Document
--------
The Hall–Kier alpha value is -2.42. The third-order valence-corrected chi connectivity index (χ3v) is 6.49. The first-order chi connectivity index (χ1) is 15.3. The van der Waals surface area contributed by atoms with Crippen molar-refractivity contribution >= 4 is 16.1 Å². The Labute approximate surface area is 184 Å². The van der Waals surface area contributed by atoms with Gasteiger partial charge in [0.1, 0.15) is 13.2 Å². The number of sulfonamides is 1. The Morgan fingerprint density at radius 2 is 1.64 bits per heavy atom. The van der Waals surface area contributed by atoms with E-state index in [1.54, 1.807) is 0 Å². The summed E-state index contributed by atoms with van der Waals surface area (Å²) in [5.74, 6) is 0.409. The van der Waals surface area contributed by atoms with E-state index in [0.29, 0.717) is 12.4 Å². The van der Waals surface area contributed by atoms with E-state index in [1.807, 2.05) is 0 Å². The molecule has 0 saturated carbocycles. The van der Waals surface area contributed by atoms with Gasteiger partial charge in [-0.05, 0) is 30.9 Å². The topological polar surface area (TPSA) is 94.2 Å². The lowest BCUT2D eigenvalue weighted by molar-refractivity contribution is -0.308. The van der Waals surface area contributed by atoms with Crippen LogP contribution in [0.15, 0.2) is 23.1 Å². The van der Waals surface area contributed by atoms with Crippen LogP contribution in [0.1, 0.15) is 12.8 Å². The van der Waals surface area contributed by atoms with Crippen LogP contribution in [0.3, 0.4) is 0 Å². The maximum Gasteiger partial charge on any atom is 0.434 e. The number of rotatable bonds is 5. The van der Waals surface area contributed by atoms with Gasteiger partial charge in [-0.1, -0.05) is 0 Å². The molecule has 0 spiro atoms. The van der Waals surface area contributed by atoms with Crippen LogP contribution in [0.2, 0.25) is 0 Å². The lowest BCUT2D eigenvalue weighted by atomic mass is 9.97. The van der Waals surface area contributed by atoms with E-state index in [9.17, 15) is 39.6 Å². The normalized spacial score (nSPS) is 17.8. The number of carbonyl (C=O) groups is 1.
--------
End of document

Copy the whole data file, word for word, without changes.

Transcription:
The Hall–Kier alpha value is -2.42. The third-order valence-corrected chi connectivity index (χ3v) is 6.49. The first-order chi connectivity index (χ1) is 15.3. The van der Waals surface area contributed by atoms with Crippen molar-refractivity contribution >= 4 is 16.1 Å². The Labute approximate surface area is 184 Å². The van der Waals surface area contributed by atoms with Gasteiger partial charge in [0.1, 0.15) is 13.2 Å². The number of sulfonamides is 1. The Morgan fingerprint density at radius 2 is 1.64 bits per heavy atom. The van der Waals surface area contributed by atoms with E-state index in [1.54, 1.807) is 0 Å². The summed E-state index contributed by atoms with van der Waals surface area (Å²) in [5.74, 6) is 0.409. The van der Waals surface area contributed by atoms with E-state index in [0.29, 0.717) is 12.4 Å². The van der Waals surface area contributed by atoms with E-state index in [1.807, 2.05) is 0 Å². The molecule has 0 saturated carbocycles. The van der Waals surface area contributed by atoms with Gasteiger partial charge in [-0.05, 0) is 30.9 Å². The topological polar surface area (TPSA) is 94.2 Å². The lowest BCUT2D eigenvalue weighted by molar-refractivity contribution is -0.308. The van der Waals surface area contributed by atoms with Crippen LogP contribution in [0.15, 0.2) is 23.1 Å². The van der Waals surface area contributed by atoms with Crippen LogP contribution in [0.1, 0.15) is 12.8 Å². The van der Waals surface area contributed by atoms with Crippen LogP contribution in [0.3, 0.4) is 0 Å². The maximum Gasteiger partial charge on any atom is 0.434 e. The number of rotatable bonds is 5. The van der Waals surface area contributed by atoms with Gasteiger partial charge in [-0.1, -0.05) is 0 Å². The molecule has 0 spiro atoms. The van der Waals surface area contributed by atoms with Crippen LogP contribution in [0.2, 0.25) is 0 Å². The lowest BCUT2D eigenvalue weighted by atomic mass is 9.97. The van der Waals surface area contributed by atoms with E-state index in [9.17, 15) is 39.6 Å². The normalized spacial score (nSPS) is 17.8. The number of carbonyl (C=O) groups is 1.